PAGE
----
OUT AND ABOUT

The days of seemingly imprisoned store managers chained to their desks and squirreled away in some back office remotely located from the rest of the supermarket are over.Among the many things technology has done, freeing up the store manager is one of them.Nowadays, store managers like those at Giant Food Stores, Carlisle, Pa., and Super Foodtown, Middletown, N.J., are free to roam the store thanks

The days of seemingly imprisoned store managers chained to their desks and squirreled away in some back office remotely located from the rest of the supermarket are over.

Among the many things technology has done, freeing up the store manager is one of them.

Nowadays, store managers like those at Giant Food Stores, Carlisle, Pa., and Super Foodtown, Middletown, N.J., are free to roam the store thanks to wireless phones and pagers that can put them in touch with other key store personnel in an instant.

Bill Bruderer, manager of continuous improvement at the 98-store Giant chain, said his company recently purchased a NetLink wireless telephone system from SpectraLink, Boulder, Colo.

The new system provides not only cell phone and two-way pager capabilities but text messaging as well. Each of Giant's stores will have 10 phones.

"The bottom line is to just improve our overall store communication," Bruderer said. "And one of the other most important things is that we wanted to get our store managers on the sales floor more and with the wireless phone system it gives them the ability to multitask without interruptions.

"They [store managers] can spend a lot more time walking around," he added.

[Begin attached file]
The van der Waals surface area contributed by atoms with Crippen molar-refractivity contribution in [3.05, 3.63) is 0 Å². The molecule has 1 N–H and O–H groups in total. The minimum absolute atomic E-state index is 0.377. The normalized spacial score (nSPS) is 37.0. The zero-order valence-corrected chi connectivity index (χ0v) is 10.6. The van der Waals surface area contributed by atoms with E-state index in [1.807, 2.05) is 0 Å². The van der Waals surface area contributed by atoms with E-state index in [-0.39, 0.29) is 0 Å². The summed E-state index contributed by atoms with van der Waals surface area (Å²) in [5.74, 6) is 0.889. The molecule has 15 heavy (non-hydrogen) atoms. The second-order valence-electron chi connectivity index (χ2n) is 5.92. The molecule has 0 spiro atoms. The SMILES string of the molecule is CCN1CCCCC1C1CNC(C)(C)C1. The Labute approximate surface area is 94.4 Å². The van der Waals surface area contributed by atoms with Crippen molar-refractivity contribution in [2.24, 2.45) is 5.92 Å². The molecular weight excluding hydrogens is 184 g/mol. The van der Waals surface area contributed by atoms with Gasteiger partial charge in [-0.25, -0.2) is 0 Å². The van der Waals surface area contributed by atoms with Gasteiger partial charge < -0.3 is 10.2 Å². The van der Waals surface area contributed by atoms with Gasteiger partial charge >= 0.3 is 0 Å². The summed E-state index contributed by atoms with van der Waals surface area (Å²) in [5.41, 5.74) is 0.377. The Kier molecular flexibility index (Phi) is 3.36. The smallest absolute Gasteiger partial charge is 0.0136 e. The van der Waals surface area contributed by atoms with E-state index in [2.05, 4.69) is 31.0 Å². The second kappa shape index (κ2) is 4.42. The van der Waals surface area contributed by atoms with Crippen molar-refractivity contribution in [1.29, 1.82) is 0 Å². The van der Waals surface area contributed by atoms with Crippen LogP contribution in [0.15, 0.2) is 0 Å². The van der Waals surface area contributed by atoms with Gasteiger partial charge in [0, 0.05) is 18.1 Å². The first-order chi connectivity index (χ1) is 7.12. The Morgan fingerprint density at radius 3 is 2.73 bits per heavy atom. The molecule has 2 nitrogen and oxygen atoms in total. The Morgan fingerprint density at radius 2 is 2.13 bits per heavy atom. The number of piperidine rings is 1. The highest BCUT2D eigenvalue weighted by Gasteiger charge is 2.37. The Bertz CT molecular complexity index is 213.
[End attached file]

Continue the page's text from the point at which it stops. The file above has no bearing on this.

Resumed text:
Giant's system is a bit more high tech than the average cell and pager setup. It also includes a text messaging system from Indyme Electronics.

At Giant, the Indyme system is built into the front end. Checkers in need of a price check just push a button and a text message is sent out for help.

The Indyme system is also used if the checker needs change, wants to call security or needs to alert store management that a VIP is in the store.

"It's made the stores a lot quieter," Bruderer said.

But Giant isn't alone.

Food Circus Super Markets, Middletown, N.J., operators of 11 Super Foodtowns in that state, made a similar move, only with a Nextel wireless system.

"The idea was to be able to get in touch with the associates much faster," said Joe Azzolina Sr., president of Food Circus.

Azzolina said his stores piloted the wireless system with key front-office personnel initially.

Now, he said, they are ready to roll it out to include all store managers and assistants.

"All the key guys in management at headquarters have one. It makes it a lot easier to communicate back and forth and its easier to get in touch with someone," Azzolina said.

"It also helps when you need supplies and you need to know if another store has something in stock you don't," he added.

Azzolina said that eventually his whole operation will be equipped with a wireless communications systems end-to-end, including warehouse and logistics personnel.